Eric Stoddart will be holding a live webinar on 14 March 2018 at 4pm (UK time) when he’ll explain what’s involved in this part-time, distance learning postgraduate degree programme. There’ll be a live Q&A session.
Congratulations to one of our former students, Winston Chin, who has had an article published in the journal Practical Theology. Winston, who lives in Singapore, has developed work he originally undertook for his dissertation on our distance learning programme. ‘Reading Exodus 1–3 with Indian migrant workers in Singapore: a dialogic approach‘ is now available online and will be in the next print issue. The study investigated how Indian Christian low-wage migrant workers in Singapore responded to the text of Exodus 1–3 in light of their real-life experiences, through a dialogic methodology of contextual bible reading based on Gerald West’s approach of ‘reading with’ marginalized groups.
Closing date for applications for entry in January 2019 is 1 November 2018. We process applications as promptly as possible upon receipt of all paperwork. If you are offered a place this lets you plan ahead in good time. (Applications for entry in September 2018 are now closed.)
Natasha O’Hear gave a guest lecture at the study week for our module, ‘The Book of Revelation’ in September 2017. We congratulate Natasha and her co-author Anthony O’Hear on the recognition of their book Picturing the Apocalypse (Oxford University Press) afforded by The Art+ChristianityEnquiry ACE/Mercers’ Book Award. It is the only literary prize worldwide for a publication that notably advances a public understanding of the relationship between the visual arts and religious experience, beliefs and practice.
This book by Bauckham proposes reading the Bible as a coherent story. He shows his method in means of chapters connecting the Bible to, for example, issues of autonomy, globalisation, and ecoological concerns. Bauckham defends his approach with a sophisticated discussion of relating the Bible and culture.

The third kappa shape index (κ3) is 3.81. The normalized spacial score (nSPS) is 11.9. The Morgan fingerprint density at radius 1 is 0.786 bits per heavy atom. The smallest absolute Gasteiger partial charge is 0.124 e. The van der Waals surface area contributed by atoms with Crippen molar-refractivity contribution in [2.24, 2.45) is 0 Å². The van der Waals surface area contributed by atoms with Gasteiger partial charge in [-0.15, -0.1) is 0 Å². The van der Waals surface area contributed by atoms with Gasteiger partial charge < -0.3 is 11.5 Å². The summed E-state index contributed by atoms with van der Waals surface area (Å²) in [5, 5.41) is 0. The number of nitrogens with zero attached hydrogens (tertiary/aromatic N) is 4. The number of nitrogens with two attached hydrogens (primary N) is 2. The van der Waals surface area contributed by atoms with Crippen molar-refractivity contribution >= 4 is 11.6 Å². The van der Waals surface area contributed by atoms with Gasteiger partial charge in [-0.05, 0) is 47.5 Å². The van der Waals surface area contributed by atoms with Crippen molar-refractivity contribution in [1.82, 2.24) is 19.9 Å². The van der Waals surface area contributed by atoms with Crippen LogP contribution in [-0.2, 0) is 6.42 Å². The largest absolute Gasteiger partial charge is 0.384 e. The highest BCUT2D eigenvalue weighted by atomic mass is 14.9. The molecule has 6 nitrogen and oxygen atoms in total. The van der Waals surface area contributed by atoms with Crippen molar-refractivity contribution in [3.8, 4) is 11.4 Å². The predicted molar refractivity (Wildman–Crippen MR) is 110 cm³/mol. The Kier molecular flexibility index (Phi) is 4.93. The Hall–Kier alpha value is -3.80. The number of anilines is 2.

Andrew Rogers has given a guest lecture at two of our study weeks (September 2015 and January 2017).
The students have valued his insights into how people are actually reading the Bible. Understanding more about the ways congregations interpret Scripture is an important contribution to thinking through how the Bible and the contemporary world connect.
Rogers’ work helps to keep discussions in our programme grounded.
Zoë Bennett gave a guest lecture at our study week in January 2014 where she introduced some of the key themes of her, then, new book.
I recommend this book to anyone looking to connect the Bible to contemporary issues. She juxtaposes 21st century practical theology with the work of leading nineteenth-century public ‘theologian’, John Ruskin. Better known to many for his contribution as an art critic, Bennett offers a fascinating analysis of his method of deploying the Bible in public issues. This leads to a very helpful discussion of how Christian commentators might develop their own use of biblical materials.
The Scottish Government have announced that tuition fee loans of £5,500 are to be made available to distance learning students (living in Scotland) on taught postgraduate courses from next year (2018-2019).
21 students gathered in St Andrews on 22 January 2018 for the taught module, ‘Surveillance, Theology, and the Bible’. A further 8 came the study week centred around further developing the skills required for their dissertation. This latter group are now researching and writing dissertations on topics as diverse as, for example, non-invasive prenatal testing , Cognitive Behaviour Therapy and New Testament concepts, the Victorian social reformer Thomas Chalmers and 21st century Christian ministry to people in poverty, and Christian contributions to the recent same-sex marriage public consultation in Australia.
At the beginning of 2016, I arrived at St Andrews for the first time, an engineer and business executive, seeking to gain some theological understanding towards an intended priesthood ministry. The two years that would follow would turn out to be a journey of both world class intellectual discipline and personal awareness of our relationship with God and one another. In particular, this programme provided a platform for reflecting on key theological themes and the realities of today’s world through major voices and opinions. As diverse as the topics and views covered were the diversity of the programme’s attendants and their backgrounds that span different professions, age and geographical origins.
At the end of those two years, I leave St Andrews with the fondest of experiences and a body of knowledge that could only be a strong foundation and a planted seed of desire for life-long learning. I reflect back on the journey that brought me some 5,000 miles from Accra to St Andrews and remain convinced that it was worth every single mile of it.
– Fin (Ghana)